“In our relations with our neighbors we must be equally pure towards everyone in word as well as in thought; otherwise we will make our life useless. We must love others no less than ourselves, in accordance with the law of the Lord: “Thou shalt love … thy neighbour as thyself” (Lk. 10:27). But not so much that our love for others, by extending past the boundaries of moderation, diverts us from fulfilling the first and main law of love towards God, as our Lord Jesus Christ himself taught: “He that loveth father or mother more than me is not worthy of me: and he that loveth son or daughter more than me is not worthy of me” (Mt. 10:37).
“As for care of the soul, a person in his body is like a lighted candle. The candle must burn out, and a person must die. But as our soul is immortal, so our cares should be directed more toward the soul than the body: “For what is a man profited, if he shall gain the whole world, and lose his own soul? or what shall a man give in exchange for his soul? (Mt. 16:26)” for which, as is known, nothing in the world can serve as ransom? If the soul alone is worth more than all the world and the worldly kingdom, then the Kingdom of Heaven is incomparably more precious. We consider the soul as most precious for the reason stated by Macarius the Great, that God did not desire to bond and unite His spiritual essence with any visible creation except man, whom He loves more than any of His creations.”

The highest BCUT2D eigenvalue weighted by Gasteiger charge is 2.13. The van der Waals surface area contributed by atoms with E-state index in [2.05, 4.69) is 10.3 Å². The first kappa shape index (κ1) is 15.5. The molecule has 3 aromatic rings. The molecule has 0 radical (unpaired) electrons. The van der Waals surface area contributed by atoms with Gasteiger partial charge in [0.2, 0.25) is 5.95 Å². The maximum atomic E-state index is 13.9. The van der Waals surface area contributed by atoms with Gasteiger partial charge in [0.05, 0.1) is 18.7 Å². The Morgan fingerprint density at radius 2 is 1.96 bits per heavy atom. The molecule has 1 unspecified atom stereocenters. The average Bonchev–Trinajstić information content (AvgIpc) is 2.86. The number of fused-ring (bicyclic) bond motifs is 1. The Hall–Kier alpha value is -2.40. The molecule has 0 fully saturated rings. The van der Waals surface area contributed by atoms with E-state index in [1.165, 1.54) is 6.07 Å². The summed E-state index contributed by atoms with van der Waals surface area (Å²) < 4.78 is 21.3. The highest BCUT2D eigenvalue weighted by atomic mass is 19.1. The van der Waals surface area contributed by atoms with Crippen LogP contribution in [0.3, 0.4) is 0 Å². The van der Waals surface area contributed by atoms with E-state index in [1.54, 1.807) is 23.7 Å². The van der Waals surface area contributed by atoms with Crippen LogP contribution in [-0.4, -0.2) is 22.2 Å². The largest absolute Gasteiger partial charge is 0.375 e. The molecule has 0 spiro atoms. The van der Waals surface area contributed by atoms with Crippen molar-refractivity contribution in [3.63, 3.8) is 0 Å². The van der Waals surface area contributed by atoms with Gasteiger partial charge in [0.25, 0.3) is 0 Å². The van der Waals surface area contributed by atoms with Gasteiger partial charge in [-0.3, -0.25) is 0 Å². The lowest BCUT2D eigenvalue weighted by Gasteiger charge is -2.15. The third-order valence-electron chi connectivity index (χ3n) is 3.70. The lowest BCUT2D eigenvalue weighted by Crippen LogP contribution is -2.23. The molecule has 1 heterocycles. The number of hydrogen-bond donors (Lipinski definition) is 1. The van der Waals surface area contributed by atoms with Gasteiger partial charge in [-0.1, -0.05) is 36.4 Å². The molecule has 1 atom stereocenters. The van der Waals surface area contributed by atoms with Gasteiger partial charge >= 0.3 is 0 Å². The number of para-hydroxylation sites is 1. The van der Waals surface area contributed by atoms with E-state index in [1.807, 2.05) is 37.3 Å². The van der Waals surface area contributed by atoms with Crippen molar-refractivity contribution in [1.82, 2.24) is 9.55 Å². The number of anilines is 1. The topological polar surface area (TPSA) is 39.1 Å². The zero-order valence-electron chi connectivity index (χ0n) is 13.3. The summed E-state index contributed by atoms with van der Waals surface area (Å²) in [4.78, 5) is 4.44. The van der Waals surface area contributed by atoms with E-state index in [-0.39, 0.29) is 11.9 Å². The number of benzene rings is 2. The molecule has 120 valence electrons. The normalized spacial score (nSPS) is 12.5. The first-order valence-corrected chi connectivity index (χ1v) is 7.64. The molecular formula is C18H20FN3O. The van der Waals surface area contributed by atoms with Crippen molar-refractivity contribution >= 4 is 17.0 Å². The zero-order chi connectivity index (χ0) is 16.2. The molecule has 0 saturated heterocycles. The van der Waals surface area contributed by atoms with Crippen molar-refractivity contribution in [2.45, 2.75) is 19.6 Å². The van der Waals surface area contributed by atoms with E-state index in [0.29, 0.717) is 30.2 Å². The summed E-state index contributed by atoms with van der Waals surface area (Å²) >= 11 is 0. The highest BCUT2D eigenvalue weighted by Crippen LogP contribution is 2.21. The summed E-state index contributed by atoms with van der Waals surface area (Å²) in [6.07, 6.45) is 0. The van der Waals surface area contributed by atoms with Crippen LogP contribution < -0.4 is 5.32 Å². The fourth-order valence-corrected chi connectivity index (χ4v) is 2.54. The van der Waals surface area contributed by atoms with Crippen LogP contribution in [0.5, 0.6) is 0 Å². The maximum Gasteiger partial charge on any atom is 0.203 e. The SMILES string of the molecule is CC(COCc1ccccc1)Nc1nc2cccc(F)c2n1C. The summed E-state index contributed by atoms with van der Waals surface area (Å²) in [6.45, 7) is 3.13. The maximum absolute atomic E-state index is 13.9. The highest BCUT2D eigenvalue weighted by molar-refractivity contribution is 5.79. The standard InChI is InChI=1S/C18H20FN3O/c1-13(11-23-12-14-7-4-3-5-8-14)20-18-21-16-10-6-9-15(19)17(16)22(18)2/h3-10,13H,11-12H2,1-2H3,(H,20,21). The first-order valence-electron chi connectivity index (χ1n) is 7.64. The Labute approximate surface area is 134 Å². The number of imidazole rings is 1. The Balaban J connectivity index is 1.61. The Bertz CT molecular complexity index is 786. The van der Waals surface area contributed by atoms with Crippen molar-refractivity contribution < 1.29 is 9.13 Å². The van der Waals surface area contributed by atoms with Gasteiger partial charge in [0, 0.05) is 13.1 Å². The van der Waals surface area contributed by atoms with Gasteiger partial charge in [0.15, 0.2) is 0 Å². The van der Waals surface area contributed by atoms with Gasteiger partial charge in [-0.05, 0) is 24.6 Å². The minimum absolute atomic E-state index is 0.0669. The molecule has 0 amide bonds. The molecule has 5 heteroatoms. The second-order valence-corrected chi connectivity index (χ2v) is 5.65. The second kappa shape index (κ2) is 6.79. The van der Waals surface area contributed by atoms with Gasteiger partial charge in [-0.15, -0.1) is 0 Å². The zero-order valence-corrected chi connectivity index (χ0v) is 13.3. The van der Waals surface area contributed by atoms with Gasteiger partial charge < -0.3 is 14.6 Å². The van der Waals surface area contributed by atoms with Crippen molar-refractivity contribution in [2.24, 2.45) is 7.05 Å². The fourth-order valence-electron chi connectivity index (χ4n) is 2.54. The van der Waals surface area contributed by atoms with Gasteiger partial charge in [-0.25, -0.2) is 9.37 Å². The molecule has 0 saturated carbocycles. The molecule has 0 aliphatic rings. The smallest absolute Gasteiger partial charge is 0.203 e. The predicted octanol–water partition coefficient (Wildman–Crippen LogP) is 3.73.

When someone sets out to learn a craft, in the beginning he labors hard and with great difficulty, and many times he fails. He is not angered or discouraged by such failures, but keeps trying. And if he fails yet again, he will not put the work aside, as he wants to assure the master of his desire to learn.